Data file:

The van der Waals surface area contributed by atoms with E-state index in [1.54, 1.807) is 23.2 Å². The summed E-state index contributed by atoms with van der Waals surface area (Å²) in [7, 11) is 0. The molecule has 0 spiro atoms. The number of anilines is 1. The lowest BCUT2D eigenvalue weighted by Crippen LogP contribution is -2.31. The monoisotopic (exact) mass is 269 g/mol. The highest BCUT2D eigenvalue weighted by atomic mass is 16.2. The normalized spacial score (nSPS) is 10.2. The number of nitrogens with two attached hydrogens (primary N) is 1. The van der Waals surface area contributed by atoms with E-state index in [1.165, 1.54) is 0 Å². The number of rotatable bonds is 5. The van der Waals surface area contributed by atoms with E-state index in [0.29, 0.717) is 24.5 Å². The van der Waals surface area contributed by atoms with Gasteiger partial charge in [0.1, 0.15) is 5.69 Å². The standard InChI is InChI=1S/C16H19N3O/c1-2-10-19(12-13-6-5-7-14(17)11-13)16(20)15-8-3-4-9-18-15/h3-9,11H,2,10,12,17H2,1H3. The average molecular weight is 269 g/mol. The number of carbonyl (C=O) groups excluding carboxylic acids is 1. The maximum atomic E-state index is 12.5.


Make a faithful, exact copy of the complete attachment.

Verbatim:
The van der Waals surface area contributed by atoms with E-state index in [1.54, 1.807) is 23.2 Å². The summed E-state index contributed by atoms with van der Waals surface area (Å²) in [7, 11) is 0. The molecule has 0 spiro atoms. The number of anilines is 1. The lowest BCUT2D eigenvalue weighted by Crippen LogP contribution is -2.31. The monoisotopic (exact) mass is 269 g/mol. The highest BCUT2D eigenvalue weighted by atomic mass is 16.2. The normalized spacial score (nSPS) is 10.2. The number of nitrogens with two attached hydrogens (primary N) is 1. The van der Waals surface area contributed by atoms with E-state index in [1.165, 1.54) is 0 Å². The number of rotatable bonds is 5. The van der Waals surface area contributed by atoms with E-state index in [0.29, 0.717) is 24.5 Å². The van der Waals surface area contributed by atoms with Gasteiger partial charge in [0.1, 0.15) is 5.69 Å². The standard InChI is InChI=1S/C16H19N3O/c1-2-10-19(12-13-6-5-7-14(17)11-13)16(20)15-8-3-4-9-18-15/h3-9,11H,2,10,12,17H2,1H3. The average molecular weight is 269 g/mol. The number of carbonyl (C=O) groups excluding carboxylic acids is 1. The maximum atomic E-state index is 12.5.